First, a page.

"It is time to move beyond documenting the health problems that inflammation can cause to trying to fix these problems," Mainous said.

In addition to Mainous, the UF study team included members of the department of community health and family medicine at the College of Medicine: Frank A. Orlando, M.D., a clinical associate professor; Lu Yin, Ph.D., a data management analyst; Velyn L. Wu, M.D., an assistant clinical professor; and Aaron A. Saguil, M.D., a professor and of the department chair; as well as Pooja Sharma, a doctoral student in health services research at the College of Public Health and Health Professions.

A new study led by a University of Florida College of Public Health and Health Professions researcher finds that people with chronic inflammation living in poverty have more than double the risk of dying from heart disease and nearly triple the risk of dying from cancer within the next 15 years. The findings are based on data representing 95 million Americans ages 40 and over.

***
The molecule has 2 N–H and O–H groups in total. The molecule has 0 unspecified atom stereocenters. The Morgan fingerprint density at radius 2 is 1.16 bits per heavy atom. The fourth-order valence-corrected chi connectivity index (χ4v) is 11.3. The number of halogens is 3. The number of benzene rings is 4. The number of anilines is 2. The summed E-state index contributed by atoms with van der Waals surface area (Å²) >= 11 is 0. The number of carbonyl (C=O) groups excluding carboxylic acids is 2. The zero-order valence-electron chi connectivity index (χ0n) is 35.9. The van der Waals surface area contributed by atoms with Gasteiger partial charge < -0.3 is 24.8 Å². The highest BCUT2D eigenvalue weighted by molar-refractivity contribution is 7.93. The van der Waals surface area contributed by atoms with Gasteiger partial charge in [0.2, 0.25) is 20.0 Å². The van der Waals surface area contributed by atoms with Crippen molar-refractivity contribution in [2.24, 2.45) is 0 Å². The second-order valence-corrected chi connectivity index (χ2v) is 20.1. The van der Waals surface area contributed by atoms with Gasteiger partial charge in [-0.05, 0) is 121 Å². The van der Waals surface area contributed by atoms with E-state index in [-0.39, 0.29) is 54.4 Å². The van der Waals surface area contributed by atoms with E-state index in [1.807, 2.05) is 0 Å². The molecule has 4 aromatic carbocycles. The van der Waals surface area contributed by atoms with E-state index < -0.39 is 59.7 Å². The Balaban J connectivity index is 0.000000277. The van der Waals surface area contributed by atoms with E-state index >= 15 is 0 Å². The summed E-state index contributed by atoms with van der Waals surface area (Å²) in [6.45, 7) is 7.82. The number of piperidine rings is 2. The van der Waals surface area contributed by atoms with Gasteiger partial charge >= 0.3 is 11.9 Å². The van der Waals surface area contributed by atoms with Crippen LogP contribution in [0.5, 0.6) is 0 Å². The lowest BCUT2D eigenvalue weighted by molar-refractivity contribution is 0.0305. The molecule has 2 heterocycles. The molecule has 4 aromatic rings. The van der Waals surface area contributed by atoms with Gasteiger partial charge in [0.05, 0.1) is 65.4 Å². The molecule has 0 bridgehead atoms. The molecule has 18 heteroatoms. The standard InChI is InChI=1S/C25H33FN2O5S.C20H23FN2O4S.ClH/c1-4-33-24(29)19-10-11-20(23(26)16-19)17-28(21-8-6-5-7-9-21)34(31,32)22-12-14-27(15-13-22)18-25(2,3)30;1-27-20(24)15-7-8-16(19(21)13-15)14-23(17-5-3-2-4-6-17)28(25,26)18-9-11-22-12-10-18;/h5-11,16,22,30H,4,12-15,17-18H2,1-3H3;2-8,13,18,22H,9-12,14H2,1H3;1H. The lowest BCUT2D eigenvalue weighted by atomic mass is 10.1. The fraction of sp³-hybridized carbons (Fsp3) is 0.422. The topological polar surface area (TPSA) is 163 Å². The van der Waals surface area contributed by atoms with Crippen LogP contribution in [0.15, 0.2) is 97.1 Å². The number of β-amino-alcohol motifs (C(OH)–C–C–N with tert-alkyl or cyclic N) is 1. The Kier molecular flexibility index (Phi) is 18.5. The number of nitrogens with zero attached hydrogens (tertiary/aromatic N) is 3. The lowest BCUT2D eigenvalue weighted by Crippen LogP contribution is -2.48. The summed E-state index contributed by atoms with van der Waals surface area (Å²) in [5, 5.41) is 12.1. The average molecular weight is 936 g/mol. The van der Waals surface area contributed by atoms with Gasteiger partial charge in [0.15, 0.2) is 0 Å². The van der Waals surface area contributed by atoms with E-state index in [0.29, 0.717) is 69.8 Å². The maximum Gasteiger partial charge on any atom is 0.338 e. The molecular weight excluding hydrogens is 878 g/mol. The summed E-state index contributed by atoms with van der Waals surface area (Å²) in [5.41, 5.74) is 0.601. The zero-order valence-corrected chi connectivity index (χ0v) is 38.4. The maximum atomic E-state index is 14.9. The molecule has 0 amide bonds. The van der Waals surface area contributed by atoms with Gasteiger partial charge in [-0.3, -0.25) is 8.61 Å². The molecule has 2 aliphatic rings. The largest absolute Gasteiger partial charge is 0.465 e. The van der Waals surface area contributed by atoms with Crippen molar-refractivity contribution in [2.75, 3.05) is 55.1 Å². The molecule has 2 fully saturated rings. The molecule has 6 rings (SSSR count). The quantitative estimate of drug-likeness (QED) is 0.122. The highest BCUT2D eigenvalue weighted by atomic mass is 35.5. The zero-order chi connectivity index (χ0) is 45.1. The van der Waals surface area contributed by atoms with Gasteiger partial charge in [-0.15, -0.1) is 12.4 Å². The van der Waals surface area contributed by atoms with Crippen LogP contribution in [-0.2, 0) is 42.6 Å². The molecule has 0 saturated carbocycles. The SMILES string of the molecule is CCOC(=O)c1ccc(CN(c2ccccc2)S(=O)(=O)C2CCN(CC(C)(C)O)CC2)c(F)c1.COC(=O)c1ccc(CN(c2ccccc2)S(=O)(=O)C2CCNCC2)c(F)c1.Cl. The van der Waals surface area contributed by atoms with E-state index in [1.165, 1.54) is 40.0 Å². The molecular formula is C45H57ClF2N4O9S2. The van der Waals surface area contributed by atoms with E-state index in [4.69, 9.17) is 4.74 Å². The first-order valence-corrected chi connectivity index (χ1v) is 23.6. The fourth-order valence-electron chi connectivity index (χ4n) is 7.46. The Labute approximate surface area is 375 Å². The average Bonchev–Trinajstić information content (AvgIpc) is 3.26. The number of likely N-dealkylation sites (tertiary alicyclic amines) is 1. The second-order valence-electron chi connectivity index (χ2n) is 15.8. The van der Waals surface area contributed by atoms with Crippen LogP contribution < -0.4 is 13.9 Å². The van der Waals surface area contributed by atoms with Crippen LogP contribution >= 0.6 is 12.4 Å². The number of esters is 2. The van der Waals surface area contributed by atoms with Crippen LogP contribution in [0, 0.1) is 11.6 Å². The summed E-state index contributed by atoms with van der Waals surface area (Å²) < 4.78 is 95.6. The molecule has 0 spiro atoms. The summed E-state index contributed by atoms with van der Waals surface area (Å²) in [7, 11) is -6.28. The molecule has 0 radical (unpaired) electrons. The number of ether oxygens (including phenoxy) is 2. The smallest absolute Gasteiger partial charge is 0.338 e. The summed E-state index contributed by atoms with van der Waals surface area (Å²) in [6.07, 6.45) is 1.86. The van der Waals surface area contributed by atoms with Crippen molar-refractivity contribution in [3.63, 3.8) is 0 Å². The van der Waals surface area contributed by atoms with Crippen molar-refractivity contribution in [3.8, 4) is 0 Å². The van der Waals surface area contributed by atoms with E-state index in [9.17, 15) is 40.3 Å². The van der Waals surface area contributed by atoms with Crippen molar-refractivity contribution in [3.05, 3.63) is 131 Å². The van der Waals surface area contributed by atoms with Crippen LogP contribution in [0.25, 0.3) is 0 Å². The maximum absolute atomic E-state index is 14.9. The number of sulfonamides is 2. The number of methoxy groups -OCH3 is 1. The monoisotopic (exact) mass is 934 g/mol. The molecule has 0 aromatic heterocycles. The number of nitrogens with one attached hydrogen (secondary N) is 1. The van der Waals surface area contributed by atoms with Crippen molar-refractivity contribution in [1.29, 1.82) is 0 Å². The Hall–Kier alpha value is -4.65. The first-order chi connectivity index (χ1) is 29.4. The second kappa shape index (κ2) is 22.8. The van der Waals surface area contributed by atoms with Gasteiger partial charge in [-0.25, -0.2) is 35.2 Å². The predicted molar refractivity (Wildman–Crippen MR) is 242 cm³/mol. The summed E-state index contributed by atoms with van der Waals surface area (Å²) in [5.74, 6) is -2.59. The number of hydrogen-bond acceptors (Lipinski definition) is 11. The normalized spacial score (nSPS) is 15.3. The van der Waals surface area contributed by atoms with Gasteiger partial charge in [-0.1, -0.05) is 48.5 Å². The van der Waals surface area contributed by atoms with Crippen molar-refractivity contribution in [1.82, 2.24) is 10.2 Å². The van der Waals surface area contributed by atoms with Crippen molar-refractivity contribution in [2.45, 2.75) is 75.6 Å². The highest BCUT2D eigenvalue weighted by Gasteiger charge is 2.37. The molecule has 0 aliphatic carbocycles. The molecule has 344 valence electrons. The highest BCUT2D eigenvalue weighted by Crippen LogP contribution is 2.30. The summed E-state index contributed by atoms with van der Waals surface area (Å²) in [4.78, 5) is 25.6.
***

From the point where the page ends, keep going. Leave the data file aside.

While chronic inflammation and poverty are each known to increase mortality risk, when combined, the two factors appear to have a synergistic effect, producing a greater increase in risk than if the individual effects of the two factors were merely added together, the study authors say. Their findings appear in the journal Frontiers in Medicine.

"There is a lot of existing evidence that chronic inflammation can lead to disease," said lead author Arch Mainous III, Ph.D., a professor in the department of health services research, management and policy in the UF College of Public Health and Health Professions. "We became interested in the potential interplay of chronic inflammation with poverty, which tends to increase inflammation in its own right through factors such as chronic stress. We found that poverty and high levels of inflammation act synergistically, giving people with both factors basically a double whammy. It makes them far more likely to die and in a relatively short period of time, just 15 years."